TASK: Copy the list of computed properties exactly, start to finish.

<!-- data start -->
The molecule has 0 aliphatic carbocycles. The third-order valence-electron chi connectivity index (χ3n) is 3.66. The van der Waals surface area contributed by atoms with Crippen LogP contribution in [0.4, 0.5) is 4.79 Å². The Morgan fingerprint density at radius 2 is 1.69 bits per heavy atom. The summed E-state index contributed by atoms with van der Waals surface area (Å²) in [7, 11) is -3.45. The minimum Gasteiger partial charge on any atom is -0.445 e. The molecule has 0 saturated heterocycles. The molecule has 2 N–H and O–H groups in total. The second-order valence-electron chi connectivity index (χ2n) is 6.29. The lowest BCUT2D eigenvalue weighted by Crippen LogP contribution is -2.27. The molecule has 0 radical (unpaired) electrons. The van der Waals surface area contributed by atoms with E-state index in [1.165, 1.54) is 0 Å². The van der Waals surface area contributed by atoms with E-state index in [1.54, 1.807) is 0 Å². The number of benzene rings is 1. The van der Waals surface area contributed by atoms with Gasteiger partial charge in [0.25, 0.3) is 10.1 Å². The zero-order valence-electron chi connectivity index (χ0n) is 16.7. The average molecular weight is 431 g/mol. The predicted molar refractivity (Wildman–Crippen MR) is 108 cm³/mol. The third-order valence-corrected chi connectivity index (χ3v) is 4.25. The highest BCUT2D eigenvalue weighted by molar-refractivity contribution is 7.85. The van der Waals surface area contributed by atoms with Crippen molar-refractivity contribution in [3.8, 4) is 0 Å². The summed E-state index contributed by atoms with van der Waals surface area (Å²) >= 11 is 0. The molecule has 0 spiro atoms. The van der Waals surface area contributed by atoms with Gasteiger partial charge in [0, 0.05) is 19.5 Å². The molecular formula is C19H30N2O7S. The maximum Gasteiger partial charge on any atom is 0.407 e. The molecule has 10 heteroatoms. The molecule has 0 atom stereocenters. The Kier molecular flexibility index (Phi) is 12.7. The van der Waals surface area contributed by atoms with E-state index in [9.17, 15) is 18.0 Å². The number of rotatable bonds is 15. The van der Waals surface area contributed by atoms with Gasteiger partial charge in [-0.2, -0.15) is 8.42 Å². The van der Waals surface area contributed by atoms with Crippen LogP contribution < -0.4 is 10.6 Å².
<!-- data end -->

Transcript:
The molecule has 0 aliphatic carbocycles. The third-order valence-electron chi connectivity index (χ3n) is 3.66. The van der Waals surface area contributed by atoms with Crippen LogP contribution in [0.4, 0.5) is 4.79 Å². The Morgan fingerprint density at radius 2 is 1.69 bits per heavy atom. The summed E-state index contributed by atoms with van der Waals surface area (Å²) in [7, 11) is -3.45. The minimum Gasteiger partial charge on any atom is -0.445 e. The molecule has 0 saturated heterocycles. The molecule has 2 N–H and O–H groups in total. The second-order valence-electron chi connectivity index (χ2n) is 6.29. The lowest BCUT2D eigenvalue weighted by Crippen LogP contribution is -2.27. The molecule has 0 radical (unpaired) electrons. The van der Waals surface area contributed by atoms with E-state index in [1.165, 1.54) is 0 Å². The van der Waals surface area contributed by atoms with E-state index in [1.54, 1.807) is 0 Å². The number of benzene rings is 1. The van der Waals surface area contributed by atoms with Gasteiger partial charge in [0.25, 0.3) is 10.1 Å². The zero-order valence-electron chi connectivity index (χ0n) is 16.7. The average molecular weight is 431 g/mol. The predicted molar refractivity (Wildman–Crippen MR) is 108 cm³/mol. The third-order valence-corrected chi connectivity index (χ3v) is 4.25. The highest BCUT2D eigenvalue weighted by molar-refractivity contribution is 7.85. The van der Waals surface area contributed by atoms with Crippen molar-refractivity contribution in [3.8, 4) is 0 Å². The summed E-state index contributed by atoms with van der Waals surface area (Å²) >= 11 is 0. The molecule has 0 spiro atoms. The van der Waals surface area contributed by atoms with Gasteiger partial charge in [0, 0.05) is 19.5 Å². The molecular formula is C19H30N2O7S. The maximum Gasteiger partial charge on any atom is 0.407 e. The molecule has 10 heteroatoms. The molecule has 0 atom stereocenters. The Kier molecular flexibility index (Phi) is 12.7. The van der Waals surface area contributed by atoms with E-state index in [9.17, 15) is 18.0 Å². The number of rotatable bonds is 15. The van der Waals surface area contributed by atoms with Gasteiger partial charge in [-0.2, -0.15) is 8.42 Å². The van der Waals surface area contributed by atoms with Crippen LogP contribution < -0.4 is 10.6 Å².